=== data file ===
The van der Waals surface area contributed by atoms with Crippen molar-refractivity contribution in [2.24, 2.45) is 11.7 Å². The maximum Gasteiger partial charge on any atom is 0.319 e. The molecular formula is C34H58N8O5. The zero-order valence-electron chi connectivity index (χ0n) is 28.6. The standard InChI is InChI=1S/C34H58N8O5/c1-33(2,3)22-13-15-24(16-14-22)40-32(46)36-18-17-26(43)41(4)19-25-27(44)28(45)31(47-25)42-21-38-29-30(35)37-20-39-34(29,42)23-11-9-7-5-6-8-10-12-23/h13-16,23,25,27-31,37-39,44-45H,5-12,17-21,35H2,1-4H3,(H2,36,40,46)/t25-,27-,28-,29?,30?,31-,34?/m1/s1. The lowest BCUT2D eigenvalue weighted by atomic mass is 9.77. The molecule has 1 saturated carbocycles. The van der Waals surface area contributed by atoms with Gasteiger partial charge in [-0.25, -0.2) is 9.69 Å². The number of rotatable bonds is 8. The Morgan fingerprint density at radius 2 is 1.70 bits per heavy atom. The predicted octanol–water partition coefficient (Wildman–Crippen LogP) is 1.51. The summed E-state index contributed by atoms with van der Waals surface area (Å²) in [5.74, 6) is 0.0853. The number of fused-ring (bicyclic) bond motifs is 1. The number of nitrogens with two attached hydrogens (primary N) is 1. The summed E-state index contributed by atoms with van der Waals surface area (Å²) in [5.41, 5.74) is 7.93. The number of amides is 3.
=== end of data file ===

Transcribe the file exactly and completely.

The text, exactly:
The van der Waals surface area contributed by atoms with Crippen molar-refractivity contribution in [2.24, 2.45) is 11.7 Å². The maximum Gasteiger partial charge on any atom is 0.319 e. The molecular formula is C34H58N8O5. The zero-order valence-electron chi connectivity index (χ0n) is 28.6. The standard InChI is InChI=1S/C34H58N8O5/c1-33(2,3)22-13-15-24(16-14-22)40-32(46)36-18-17-26(43)41(4)19-25-27(44)28(45)31(47-25)42-21-38-29-30(35)37-20-39-34(29,42)23-11-9-7-5-6-8-10-12-23/h13-16,23,25,27-31,37-39,44-45H,5-12,17-21,35H2,1-4H3,(H2,36,40,46)/t25-,27-,28-,29?,30?,31-,34?/m1/s1. The lowest BCUT2D eigenvalue weighted by atomic mass is 9.77. The molecule has 1 saturated carbocycles. The van der Waals surface area contributed by atoms with Gasteiger partial charge in [-0.25, -0.2) is 9.69 Å². The number of rotatable bonds is 8. The Morgan fingerprint density at radius 2 is 1.70 bits per heavy atom. The predicted octanol–water partition coefficient (Wildman–Crippen LogP) is 1.51. The summed E-state index contributed by atoms with van der Waals surface area (Å²) in [5.74, 6) is 0.0853. The number of fused-ring (bicyclic) bond motifs is 1. The number of nitrogens with two attached hydrogens (primary N) is 1. The summed E-state index contributed by atoms with van der Waals surface area (Å²) in [5.41, 5.74) is 7.93. The number of amides is 3.